.........................................Well, that was the review, but I will add something about Astralasia… I had loved this band for years, then I put them on in Blackwood. It was a case of never meet your heroes, I did not get on with them at all. I interviewed them back stage and they were generally arrogant and hostile to me bringing up the Magic Mushroom band, being quite dismissive of their own past. Matters were not helped by the fact that I had spoken to a mate who had worked with them in the past and had given me some dirt on them. They also had a go at me because the crowd was not as big as they would have liked; I was getting a bit annoyed by the time this happened and just told them that any lack of crowd said more about their popularity than my promotional skills. This is a little bit of a distraction really, ‘cos despite all this I quite like the band musically. I thought they were no more, but they released a new album ‘Away With The Fairies’ last month, which I will no doubt check out in the near future.

Sunday, June 04, 2006

SHUT THEM DOWN: Stories from the frontline of the 2005 G8

I highly recommend you get your mits on SHUT THEM DOWN, a collection of articles on the mobilisation against the 2005 G8 in Gleneagles, Scotland.

There is quite a mix here, from political essays to personal accounts. Needless to say the quality of the writing varies, but that is the beauty of it, it lets you know how 'real' people think, rather than the thoughts of one academic; it does mean however that you have to read it with a slightly critical eye to filter out the bits where some of the writers get carried away with themselves. On the whole, you get the strengths, weaknesses, opportunities and threats of the current UK anti-capitalist movement, and a good look at its underbelly.

One new phenomena in 2005 was the mass movement of ‘Make Poverty History’ and the ‘Live 8’ crowd, giving the G8 an un-natural coat of whitewash, which although possibly well intentioned, undoubtedly aggravated the situation for the poor in Africa and beyond.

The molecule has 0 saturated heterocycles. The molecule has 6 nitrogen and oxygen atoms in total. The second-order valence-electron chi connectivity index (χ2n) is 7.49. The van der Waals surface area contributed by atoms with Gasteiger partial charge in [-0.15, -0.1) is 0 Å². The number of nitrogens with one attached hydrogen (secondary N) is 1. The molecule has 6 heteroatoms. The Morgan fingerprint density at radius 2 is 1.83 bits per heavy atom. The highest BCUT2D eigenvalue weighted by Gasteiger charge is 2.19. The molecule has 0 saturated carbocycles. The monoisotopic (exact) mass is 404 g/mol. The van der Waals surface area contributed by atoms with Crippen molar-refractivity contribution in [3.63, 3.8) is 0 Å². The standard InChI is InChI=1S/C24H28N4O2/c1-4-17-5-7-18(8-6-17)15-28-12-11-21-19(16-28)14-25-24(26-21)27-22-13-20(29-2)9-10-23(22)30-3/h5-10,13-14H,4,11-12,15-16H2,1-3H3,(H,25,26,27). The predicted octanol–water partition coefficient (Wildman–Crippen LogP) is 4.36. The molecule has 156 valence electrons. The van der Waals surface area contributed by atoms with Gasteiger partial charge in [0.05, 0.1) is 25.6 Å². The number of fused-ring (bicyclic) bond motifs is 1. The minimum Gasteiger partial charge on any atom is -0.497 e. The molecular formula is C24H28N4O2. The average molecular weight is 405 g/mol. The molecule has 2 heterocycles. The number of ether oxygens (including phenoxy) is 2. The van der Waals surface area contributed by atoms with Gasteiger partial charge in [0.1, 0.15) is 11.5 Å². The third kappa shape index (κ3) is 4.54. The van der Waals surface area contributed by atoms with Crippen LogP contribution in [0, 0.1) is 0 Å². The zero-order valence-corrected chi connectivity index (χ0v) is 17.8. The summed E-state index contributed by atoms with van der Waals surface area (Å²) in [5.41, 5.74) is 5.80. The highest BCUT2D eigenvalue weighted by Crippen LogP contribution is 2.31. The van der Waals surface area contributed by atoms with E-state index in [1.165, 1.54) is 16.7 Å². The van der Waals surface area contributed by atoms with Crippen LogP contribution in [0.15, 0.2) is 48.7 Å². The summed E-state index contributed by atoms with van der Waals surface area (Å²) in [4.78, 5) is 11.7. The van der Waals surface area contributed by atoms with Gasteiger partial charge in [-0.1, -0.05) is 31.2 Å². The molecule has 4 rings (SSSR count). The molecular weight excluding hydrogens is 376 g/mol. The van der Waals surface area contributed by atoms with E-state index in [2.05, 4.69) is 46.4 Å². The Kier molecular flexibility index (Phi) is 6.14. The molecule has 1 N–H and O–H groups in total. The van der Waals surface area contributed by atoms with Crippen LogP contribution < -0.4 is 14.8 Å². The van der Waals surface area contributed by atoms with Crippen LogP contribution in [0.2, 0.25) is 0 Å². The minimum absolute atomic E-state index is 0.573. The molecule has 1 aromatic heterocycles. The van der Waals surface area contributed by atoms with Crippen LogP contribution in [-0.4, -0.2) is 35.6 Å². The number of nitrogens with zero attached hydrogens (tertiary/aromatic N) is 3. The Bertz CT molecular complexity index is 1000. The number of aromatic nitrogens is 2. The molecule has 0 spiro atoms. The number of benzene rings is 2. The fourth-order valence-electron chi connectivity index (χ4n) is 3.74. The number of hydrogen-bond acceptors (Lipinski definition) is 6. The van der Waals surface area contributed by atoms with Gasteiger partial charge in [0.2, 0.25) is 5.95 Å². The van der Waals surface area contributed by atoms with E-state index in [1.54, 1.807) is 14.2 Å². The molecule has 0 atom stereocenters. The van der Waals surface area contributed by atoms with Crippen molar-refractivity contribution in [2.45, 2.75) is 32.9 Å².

Mistakes were made in 2005, but hopefully lessons learned. One of the biggest failings was to get the message out to the ‘public’ as to why the protests were happening, the message was somewhat lost with the media coverage of MPH and of course the London bombings on the Thursday. But despite these mistakes, there is no mistaking the fact that on the first day of the summit, EVERY road into Gleneagles was shut down; the empowerment that engendered in those present cannot be underestimated. We glimpsed for a few hours what we were capable of if we put our minds to it, we need to make sure that the work done building for the protest is not wasted and the networks that were established are maintained…. WHY? Read this book and find out.

Of course, the G8 has not gone away, there will be protests again this year in Russia. For more info visit dissent

If you do not have the time or energy to get your hands on the book, you can read it on line here

Saturday, June 03, 2006

MORE FREEBIES: Download sites that have come to me attention recently

Right, here is a list of some sites where I have found some tidy music to download over the last few weeks.

VERSIONIST: More dub downloads that you can shake a stick at.

COLLECTIVE DISCHARGE: lots of lovely mash-ups (thanks to SAT for sending us here)

MIMA RADIO: US based web radio station that puts mixes on line for ya to down load, mostly sweet sound of electro groove, downtempo and nu jazz

CRAZY RAY: Go to the bottom of the page and you will find some trancy party stuff to download, not checked out the ‘house’ stuff so cannot comment on what it’s like. Also check out his blog

GLOBAL BEATZ: Appears to be shed loads of stuff aimed at the dance floor on here; you can download mixes or individual tracks, and even listen to their radio station. US based.

DAVE GOODMAN’S JUKE BOX Home of producer Dave Goodman, everything from New Age Radio to the UK Subs, including a techno remix of Splodge’s “Two pint of Lager”

AURGASM: mixed bag of promo stuff to download here, a bit hit and miss but some nice stuff can be found

AND: A couple of bands with downloads worth checking….

RABBIT IN THE MOON: Laid back chilled out drum ‘n bass, a couple of nice tracks to download from their erm… download page (obvious really)

DEAD SILENCE: slightly more in ya face drum ‘n bass, only a couple of tracks but worth checking out

OH… and if you want to work out how to add cue sheets for the long mixes, go to Wikipedia (Fanx Al)

CELTIC BLUE ROCK FESTIVAL: Another date for the diary